DECEMBER 21—Chanting “Mumia’s fearless, so are we. We demand that Clark go free,” two dozen demonstrators braved freezing winds Wednesday morning to protest the incarceration of a supporter of death row inmate Mumia Abu-Jamal at the Brooklyn Metropolitan Detention Center.
Accusations of political persecution might be commonplace for this crowd, but in this case, the penalties dealt activist Clark Kissinger seem to invite skepticism about just application of the law. Their main target: magistrate judge Arnold Rapoport, “a flaming reactionary” who “has engaged in utterly bizarre, erratic behavior,” according to Kissinger lawyer Ronald Kuby.
Kissinger’s troubles with Rapoport began last year, but intensified after a December 6 hearing in Philadelphia, where he received a sentence of 90 days in jail for violating probation related to a previous arrest. As part of that probation, Kissinger had been forbidden from leaving his hometown, New York City, without the consent of authorities. But on August 1, Kissinger did just that, to deliver a speech on Mumia at the Republican National Convention. Kissinger requested but was denied permission for that trip. Given the once-in-a-lifetime occasion of a Republican convention in the town of Abu-Jamal’s imprisonment, however, he went anyway.
In his speech, he called George W. Bush “a smirking frat rat” who had “killed 135 people, that is, approximately one person every other week for the entire tenure of his governorship of Texas.”
This highly public appearance landed him before Rapoport again. During the hearing, Kuby argued that Kissinger had every constitutional right to travel to a relevant spot to most effectively deliver his political message. Rapoport apparently had other ideas. Though he opened the hearing claiming that “the only issue is whether or not the defendant violated the terms of his probation,” his subsequent comments hinted at a different agenda.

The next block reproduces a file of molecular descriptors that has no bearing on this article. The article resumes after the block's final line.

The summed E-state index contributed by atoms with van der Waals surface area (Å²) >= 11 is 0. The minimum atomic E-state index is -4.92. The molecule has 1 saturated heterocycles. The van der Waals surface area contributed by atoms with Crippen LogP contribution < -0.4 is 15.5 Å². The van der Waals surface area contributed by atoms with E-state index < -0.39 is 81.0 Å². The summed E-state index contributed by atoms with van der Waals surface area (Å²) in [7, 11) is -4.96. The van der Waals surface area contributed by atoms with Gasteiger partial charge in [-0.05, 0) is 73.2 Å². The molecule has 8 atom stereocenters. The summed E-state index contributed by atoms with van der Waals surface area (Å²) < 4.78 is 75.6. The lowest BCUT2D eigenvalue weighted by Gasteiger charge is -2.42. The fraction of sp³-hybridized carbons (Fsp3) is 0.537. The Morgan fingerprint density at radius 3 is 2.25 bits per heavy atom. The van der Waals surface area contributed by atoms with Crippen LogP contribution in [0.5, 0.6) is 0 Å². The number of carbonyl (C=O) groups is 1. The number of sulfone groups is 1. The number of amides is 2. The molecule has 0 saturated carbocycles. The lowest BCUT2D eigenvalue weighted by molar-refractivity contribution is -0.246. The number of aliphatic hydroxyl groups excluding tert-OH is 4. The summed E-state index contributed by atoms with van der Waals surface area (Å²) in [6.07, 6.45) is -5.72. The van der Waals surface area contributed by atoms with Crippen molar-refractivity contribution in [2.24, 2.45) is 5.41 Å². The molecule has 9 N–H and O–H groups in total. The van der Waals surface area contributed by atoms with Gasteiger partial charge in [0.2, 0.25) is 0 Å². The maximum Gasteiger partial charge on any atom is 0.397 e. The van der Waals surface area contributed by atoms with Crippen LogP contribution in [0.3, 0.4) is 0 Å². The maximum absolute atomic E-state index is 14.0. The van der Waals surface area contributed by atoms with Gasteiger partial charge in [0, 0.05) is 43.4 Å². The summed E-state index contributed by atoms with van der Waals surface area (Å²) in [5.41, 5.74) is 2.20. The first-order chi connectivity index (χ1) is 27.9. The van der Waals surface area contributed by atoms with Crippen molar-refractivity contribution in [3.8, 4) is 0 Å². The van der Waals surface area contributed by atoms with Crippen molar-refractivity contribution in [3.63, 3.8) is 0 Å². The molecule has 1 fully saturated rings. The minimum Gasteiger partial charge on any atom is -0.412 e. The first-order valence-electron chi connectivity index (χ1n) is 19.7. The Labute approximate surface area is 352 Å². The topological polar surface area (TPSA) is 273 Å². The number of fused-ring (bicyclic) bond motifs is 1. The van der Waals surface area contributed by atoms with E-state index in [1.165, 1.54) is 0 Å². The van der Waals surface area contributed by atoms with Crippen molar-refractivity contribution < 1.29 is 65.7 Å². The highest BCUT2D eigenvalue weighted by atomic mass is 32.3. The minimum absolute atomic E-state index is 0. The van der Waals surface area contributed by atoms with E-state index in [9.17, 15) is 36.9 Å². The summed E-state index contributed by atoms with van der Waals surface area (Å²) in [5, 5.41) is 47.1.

Rapoport at one point suggested Kissinger had “created a riot” at his New York probation office, although he eventually tempered that characterization, according to an official transcript of the hearing. Later, he mentioned threats he had received, asking Kissinger, “(T)hat’s what we’re to expect here?”
“He was clearly blaming Kissinger for these (threats),” Kuby says. “If he had been a defendant acting like that, he would have been packed off for psychiatric evaluation.”
Some of Rapoport’s comments—like “(T)here seems to be a trail of disruption wherever (Kissinger) goes”—drew laughter from Kissinger supporters, prompting the judge to order the courtroom cleared.
“(Rapoport) is a flaming reactionary, furious that people have raised the issue of Mumia Abu-Jamal and have traveled to Philly to do it,” Kuby says.
A member of Rapoport’s staff said the judge would not comment. But assistant U.S. attorney Richard Goldberg denies the judge behaved inappropriately and says, “The case was very simple—Mr. Kissinger stipulated that he violated the terms of his probation.” He adds, “Your First Amendment rights aren’t absolute when you break the law.”
Kissinger’s supporters accuse Rapoport of skewed and severe decision-making, beginning with probation conditions they call too harsh for the crime. For a Class B misdemeanor—among the most minor of violations, usually meriting a small fine—Kissinger received a year’s probation, in which he has been banned from traveling without permission, has had to turn in his passport, and is under orders to provide personal and financial data and information on associates.
All that for allegedly refusing an order to move during a lawful protest at Philadelphia’s Liberty Bell pavilion in July 1999. Rather than plead guilty and pay a small fine, he and a few others pled innocent and went to trial.
Kuby believes the state is in part punishing Kissinger for daring to go to trial. He calls the one-year probation “unheard of” and says the Brooklyn detention facility, where accused felons awaiting trial are normally housed, is so unaccustomed to dealing with misdemeanants that “even the prison authorities are having difficulty figuring out how to process Clark.”
The point of the penalties, Kuby argues, has not been to punish a simple failure to comply with an order, but rather “to prevent Clark Kissinger from speaking out about Mumia Abu-Jamal.” Rapoport, Kuby says, “virtually admitted as much” at the December 6 hearing, by displaying apparent aggravation with Kissinger and his supporters.
Goldberg, the D.A., counters, “they appear to be perfectly standard conditions of probation,” adding that probation, rather than a simple fine, is not an extraordinary penalty.
But Goldberg and Kissinger’s supporters agree, at least to some extent, on one point: Kissinger’s punishments are a warning to other activists. At his December 6 hearing, Kissinger said, “The purpose behind my sentencing and restriction has been in effect to try and put a brake on a political movement that the government does not like.”
Goldberg denies politics played a role in the court’s decisions. But he says, “Everyone who is punished is to a certain extent punished so that other people also don’t break the law. It’s all about breaking the law.”